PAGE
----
By Daniella Rodriguez
As autumn turns to winter and the first marking period comes to a close, Saint Saviour upperclassmen are thinking about life after high school. While seniors finish sending in their standardized test scores to meet Early Action deadlines, juniors are deciding whether to take the SAT, the ACT, or maybe both, or how many SAT II’s they should sign up for. However, there is one major worry on everyone’s mind: “Will my scores be good enough?”
Students may think “I’ve taken the SAT three times, but should I take it one more time to improve my superscore?” or “If I get one extra point on the ACT, will this school accept me?”
Though students are constantly assured by their teachers, families, and friends that their scores do not define them, a lot of stress stems from those three hour tests (three hours and 50 minutes with the essay). Whether the scores are needed for acceptance to a dream school or recognition for scholarships, the anxiety that comes with taking these tests rests in the belief that these scores are a student’s last chance to show his or her academic potential.
According to the College Board, distributor of the SAT, standardized test scores “help colleges compare students from different high schools” and “show (a student’s) strengths and readiness for college work.”
While this may be true, can a standardized test truly measure the academic potential of future college students? Do higher test scores necessarily correlate with higher success in college?
Fear Not, Stressed Students!
A study published in 2014 by William Hiss, former dean of admissions at Bates College, illustrates that standardized tests may not be the most reliable predictors of success in college. Hiss’ study (Defining Promise: Optional Standardized Testing Policies in American College and University Admissions) found that “there are no significant differences in either cumulative GPA (0.05 difference) or graduation rates (0.6 difference)” between students who did submit their ACT or SAT scores, and those who did not.
The study also found that students who did not submit test scores but had strong high school grades “normally graduate at higher rates than students with weaker (high school GPAs) but much stronger testing.” Hiss’ study, which tracked the grades and graduation rates of 33 public and private colleges over three years, concluded that standardized test scores are an unreliable method of predicting success in college students.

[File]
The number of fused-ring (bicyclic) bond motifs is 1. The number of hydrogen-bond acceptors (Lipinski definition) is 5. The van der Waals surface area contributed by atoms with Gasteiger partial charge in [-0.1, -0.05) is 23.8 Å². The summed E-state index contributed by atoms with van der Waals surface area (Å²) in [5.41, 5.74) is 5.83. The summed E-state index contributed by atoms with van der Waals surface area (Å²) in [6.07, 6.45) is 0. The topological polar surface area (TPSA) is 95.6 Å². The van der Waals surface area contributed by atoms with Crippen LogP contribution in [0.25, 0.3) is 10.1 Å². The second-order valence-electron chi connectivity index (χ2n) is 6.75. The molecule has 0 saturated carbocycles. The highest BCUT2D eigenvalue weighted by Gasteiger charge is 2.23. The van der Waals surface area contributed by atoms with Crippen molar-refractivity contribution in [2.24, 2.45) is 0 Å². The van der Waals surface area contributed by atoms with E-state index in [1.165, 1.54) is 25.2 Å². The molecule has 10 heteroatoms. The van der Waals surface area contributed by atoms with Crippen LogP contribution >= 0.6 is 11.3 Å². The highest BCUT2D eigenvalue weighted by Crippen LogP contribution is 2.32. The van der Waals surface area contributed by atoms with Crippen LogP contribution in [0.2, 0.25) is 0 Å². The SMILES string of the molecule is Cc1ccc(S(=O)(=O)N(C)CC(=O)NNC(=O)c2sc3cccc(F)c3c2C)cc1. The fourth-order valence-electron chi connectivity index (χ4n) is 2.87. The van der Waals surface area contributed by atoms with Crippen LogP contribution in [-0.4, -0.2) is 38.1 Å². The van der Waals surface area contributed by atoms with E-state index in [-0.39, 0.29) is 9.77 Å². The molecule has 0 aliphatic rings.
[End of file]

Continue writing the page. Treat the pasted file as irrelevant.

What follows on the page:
If standardized test scores aren’t the best way for students to show their academic potential, what should they focus on? Instead of test scores, Hiss suggests GPA and extracurriculars are the best indicators of future success among students.
“Four-year, long-term evidence of self-discipline, intellectual curiosity and hard work; that’s what matters the most,” Hiss stated in his study.
This means that a student’s high test score does not promise success in college if his or her high school grades are low. In fact, according to Hiss’ study, students with higher GPAs and lower testing performed better in college than students with opposite statistics.
Hiss then reported, “After that, I would say evidence that someone has interests that they have brought to a higher level, from a soccer goalie to a debater to a servant in a community to a linguist. We need to see evidence that the student can bring something to a high level of skill.”
Hiss is not the only one who questions the value of standardized testing as an indication of academic potential.
Because of studies like Hiss’s, Alexandra J. Wilke, SUNY Potsdam’s director of public relations, reported that Potsdam has become test-optional, dropping the requirement for SAT and ACT scores, and joining the ranks of the more than 900 and growing American colleges that do not require standardized test scores.
Since becoming test-optional, Potsdam hasn’t seen a difference in the performance of students throughout their college years, according to Wilke.
At St. Lawrence University, Executive Director of Admissions Jeremy C. Freeman has found similar results, citing new data that has shown that “academic rigor and high school GPA were twice as likely to predict a student’s performance during their four years (at St. Lawrence).”
Even though colleges place great emphasis on high school grades and extracurricular activities, this criteria can also be flawed: grading scales differ across the country – not to mention grade inflation at some schools – and it is relatively easy and common for one to “fluff” a resumé.
While students should probably listen to the advice of their teachers, families, and friends and opt out of that fourth $60 SAT, at present, having a high standardized test score does improve a student’s application for many colleges.
Standardized tests provide incomplete, but useful comparisons of school performance, but they are just one of many measures that should be used to evaluate student ability, neither to be obsessed over, nor ignored.
Daniella Rodriguez is a senior at St. Saviour H.S., Park Slope.